Higher demand for practical knowledge
Whether people are going home to farm or moving into a related agri-business, Elaine Graham, president and recruitment specialist of Bestard Agricultural Placements (BAP), says relying solely on a farming background is not enough. BAP has been connecting job candidates and employers for almost 20 years. “Farms are highly managed enterprises and we should be proud of our professionalism,” says Graham. “Saying that farming as a career is something you can ‘fall back on’ is absolutely not the case any more. You need more than practical experience; you need tangible skills.”

To illustrate her point, Graham cites the modern feed salesperson as an example. In relating the job description, she says the position requires many tasks in addition to receiving the actual order for feed. “It’s about a whole-farm program and being a trusted advisor,” explains Graham. “It’s about having a broad background in a lot of highly technical areas, not just sales and marketing training. Whether its nutrition, genetics, biosecurity, information management technology or animal welfare and herd health, you are working in that individual farmer’s environment and it must be customized to him. The more you know, the more value you bring to the farm.”

Darryl Ayris, general manger of the Watford branch of Forest Agri-Services, personifies the increased interest in agricultural careers. Ayris, 37 years old, was born and raised on a farm in Kerwood, Ontario. Before entering Ridgetown as a mature student, Ayris drove a truck for several years, delivering feed to the United States. He was forced to look for another career after he injured his back in a work-related accident. Looking for what he says was “a decent career,” Ayris enrolled in the two-year Environmental Management program in 2006. After completing the environmental program, Ayris opted to go back to school for another year to obtain an Agriculture diploma from Ridgetown. “I was a mature student, and while in the mode of going to school, I figured I may as well take it,” says Ayris. It was a wise choice. Ayris landed a job at Forest Agri-Services, an independent agricultural supply company in Lambton County, shortly after graduation and he quickly moved into a management position.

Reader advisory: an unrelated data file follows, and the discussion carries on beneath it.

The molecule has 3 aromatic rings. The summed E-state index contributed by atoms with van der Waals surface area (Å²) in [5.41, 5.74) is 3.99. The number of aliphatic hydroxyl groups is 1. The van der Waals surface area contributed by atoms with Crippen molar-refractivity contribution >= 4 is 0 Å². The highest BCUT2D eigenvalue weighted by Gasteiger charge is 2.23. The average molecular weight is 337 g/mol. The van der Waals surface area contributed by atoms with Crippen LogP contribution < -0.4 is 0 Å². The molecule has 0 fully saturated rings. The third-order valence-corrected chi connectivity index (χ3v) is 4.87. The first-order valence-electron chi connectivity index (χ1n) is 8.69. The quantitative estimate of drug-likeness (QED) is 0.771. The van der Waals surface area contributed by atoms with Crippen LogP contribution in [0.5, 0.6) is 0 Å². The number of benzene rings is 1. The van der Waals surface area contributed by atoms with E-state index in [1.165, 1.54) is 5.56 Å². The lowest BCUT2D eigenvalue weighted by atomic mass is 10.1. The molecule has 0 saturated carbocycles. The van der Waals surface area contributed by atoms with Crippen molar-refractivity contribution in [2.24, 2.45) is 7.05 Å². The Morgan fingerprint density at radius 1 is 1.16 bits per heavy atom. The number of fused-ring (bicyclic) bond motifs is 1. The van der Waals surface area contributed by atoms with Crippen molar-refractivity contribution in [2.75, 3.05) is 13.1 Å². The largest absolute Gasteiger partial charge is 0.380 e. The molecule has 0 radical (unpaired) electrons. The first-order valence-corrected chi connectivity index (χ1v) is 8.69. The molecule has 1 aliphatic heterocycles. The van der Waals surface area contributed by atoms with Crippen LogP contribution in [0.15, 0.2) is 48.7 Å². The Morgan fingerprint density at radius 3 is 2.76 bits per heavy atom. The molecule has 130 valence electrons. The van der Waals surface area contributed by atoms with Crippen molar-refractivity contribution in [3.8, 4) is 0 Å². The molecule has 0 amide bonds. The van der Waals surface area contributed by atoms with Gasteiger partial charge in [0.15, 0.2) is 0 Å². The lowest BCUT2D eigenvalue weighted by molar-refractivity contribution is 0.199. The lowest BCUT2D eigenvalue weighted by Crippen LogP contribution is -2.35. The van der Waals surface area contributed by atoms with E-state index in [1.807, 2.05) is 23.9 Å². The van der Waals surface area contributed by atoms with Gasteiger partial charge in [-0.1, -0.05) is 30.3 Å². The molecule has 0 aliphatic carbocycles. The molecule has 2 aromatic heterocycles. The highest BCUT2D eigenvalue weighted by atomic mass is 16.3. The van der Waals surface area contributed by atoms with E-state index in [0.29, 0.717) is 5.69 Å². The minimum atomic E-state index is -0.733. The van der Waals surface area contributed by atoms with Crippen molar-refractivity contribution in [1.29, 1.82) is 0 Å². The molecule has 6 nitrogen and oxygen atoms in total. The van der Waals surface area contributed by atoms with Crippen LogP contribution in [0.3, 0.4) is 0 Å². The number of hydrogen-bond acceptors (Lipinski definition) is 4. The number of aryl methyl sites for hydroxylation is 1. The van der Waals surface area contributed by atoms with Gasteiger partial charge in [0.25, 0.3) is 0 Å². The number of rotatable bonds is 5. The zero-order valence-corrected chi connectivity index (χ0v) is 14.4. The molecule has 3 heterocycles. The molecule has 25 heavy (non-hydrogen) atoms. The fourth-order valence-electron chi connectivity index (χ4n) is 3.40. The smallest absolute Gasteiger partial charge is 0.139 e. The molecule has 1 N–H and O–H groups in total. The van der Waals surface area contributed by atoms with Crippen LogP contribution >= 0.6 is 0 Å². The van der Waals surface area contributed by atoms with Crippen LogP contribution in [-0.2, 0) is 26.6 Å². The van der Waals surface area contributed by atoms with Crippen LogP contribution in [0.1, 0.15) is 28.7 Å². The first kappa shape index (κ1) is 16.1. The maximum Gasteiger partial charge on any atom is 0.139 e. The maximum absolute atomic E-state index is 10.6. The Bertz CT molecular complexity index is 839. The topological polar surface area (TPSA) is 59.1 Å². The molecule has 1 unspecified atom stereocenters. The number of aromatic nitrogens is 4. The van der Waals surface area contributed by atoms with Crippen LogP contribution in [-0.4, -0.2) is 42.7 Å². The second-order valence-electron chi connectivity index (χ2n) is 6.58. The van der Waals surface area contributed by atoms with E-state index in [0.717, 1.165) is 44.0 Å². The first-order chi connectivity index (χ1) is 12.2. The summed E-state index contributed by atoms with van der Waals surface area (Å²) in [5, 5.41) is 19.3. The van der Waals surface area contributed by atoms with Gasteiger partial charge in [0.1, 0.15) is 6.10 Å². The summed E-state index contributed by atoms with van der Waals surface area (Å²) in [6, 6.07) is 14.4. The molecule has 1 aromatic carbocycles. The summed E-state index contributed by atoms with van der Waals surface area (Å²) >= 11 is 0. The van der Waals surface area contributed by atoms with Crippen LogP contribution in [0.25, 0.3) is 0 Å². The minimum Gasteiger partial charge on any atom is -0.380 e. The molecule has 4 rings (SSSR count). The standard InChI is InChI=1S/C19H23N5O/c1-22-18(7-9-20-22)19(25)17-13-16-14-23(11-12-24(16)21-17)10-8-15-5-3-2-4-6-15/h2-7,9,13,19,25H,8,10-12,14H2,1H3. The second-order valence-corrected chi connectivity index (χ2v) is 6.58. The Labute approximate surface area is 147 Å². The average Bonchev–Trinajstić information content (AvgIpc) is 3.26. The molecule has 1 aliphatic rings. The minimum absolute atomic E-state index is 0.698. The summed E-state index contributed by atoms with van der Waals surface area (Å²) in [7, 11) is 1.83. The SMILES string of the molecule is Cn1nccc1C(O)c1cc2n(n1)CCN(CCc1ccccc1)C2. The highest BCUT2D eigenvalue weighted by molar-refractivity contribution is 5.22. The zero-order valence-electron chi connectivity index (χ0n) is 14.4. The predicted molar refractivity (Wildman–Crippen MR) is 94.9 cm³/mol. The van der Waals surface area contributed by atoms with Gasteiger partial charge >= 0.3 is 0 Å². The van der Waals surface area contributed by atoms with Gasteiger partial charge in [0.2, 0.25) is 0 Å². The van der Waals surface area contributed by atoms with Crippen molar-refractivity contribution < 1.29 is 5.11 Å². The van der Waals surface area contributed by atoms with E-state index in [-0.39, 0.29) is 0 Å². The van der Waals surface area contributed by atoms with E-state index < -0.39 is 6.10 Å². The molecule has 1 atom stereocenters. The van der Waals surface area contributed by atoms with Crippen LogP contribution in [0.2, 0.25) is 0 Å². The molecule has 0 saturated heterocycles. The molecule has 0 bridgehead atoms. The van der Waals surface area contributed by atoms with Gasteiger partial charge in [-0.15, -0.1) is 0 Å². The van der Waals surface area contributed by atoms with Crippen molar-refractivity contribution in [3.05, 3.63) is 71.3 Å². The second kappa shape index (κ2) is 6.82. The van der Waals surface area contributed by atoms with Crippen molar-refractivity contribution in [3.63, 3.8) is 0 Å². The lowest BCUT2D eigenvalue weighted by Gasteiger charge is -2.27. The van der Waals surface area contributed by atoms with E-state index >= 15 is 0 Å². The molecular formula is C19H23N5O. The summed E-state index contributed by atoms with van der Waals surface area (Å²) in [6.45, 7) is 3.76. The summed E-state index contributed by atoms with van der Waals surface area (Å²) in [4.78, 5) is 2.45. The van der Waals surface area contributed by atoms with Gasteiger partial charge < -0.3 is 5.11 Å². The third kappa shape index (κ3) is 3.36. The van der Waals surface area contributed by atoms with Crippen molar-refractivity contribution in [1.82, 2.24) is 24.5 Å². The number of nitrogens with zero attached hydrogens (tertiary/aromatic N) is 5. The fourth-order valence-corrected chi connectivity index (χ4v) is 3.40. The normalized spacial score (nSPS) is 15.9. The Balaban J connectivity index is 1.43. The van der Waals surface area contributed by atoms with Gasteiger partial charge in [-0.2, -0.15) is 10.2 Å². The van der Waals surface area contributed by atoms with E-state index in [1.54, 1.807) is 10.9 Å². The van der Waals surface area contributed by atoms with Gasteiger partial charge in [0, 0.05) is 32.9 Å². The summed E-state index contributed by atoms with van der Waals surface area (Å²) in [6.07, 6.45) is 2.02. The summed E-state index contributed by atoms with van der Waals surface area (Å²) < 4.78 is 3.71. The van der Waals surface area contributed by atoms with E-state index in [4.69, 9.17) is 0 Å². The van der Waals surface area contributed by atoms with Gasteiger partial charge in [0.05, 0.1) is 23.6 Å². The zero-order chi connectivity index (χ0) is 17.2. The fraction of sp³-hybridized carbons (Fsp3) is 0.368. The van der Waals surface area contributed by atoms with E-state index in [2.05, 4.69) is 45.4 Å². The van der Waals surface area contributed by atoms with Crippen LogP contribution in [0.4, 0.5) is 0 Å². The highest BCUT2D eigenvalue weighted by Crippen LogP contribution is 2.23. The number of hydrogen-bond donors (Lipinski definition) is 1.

Based on his experience, Ayris says the need for skills in agriculture is driven by technology. “There seems to be more call for crop scouts and more precision because input costs are high and a missed application takes too much off the bottom line. Profits per acre are getting tighter,” says Ayris. “It has come to the point where farmers are passing off some of the decisions to agri-business, and that’s what you get paid for.”

Agri-business is not alone when it comes to being more innovative and entrepreneurial.

Schaafsma says the Ridgetown campus is moving in a similar direction. Becoming more than an “ag school,” it now offers a Bachelor of Bio-Resource Management degree, majoring in Environmental Management. Students in this program spend two years at the Ridgetown campus and then complete another two years at the Guelph campus. Meanwhile, Schaafsma says there are plans to add a new Renewable Energy course in 2010. “We’re being asked to be more self-sustaining, so we can’t rely on government funding and traditional revenues,” says Schaafsma. “We have to try to find ways to be creative. And that’s not a bad thing because that helps us engage in some of these new ventures, which will hopefully lead the economy.”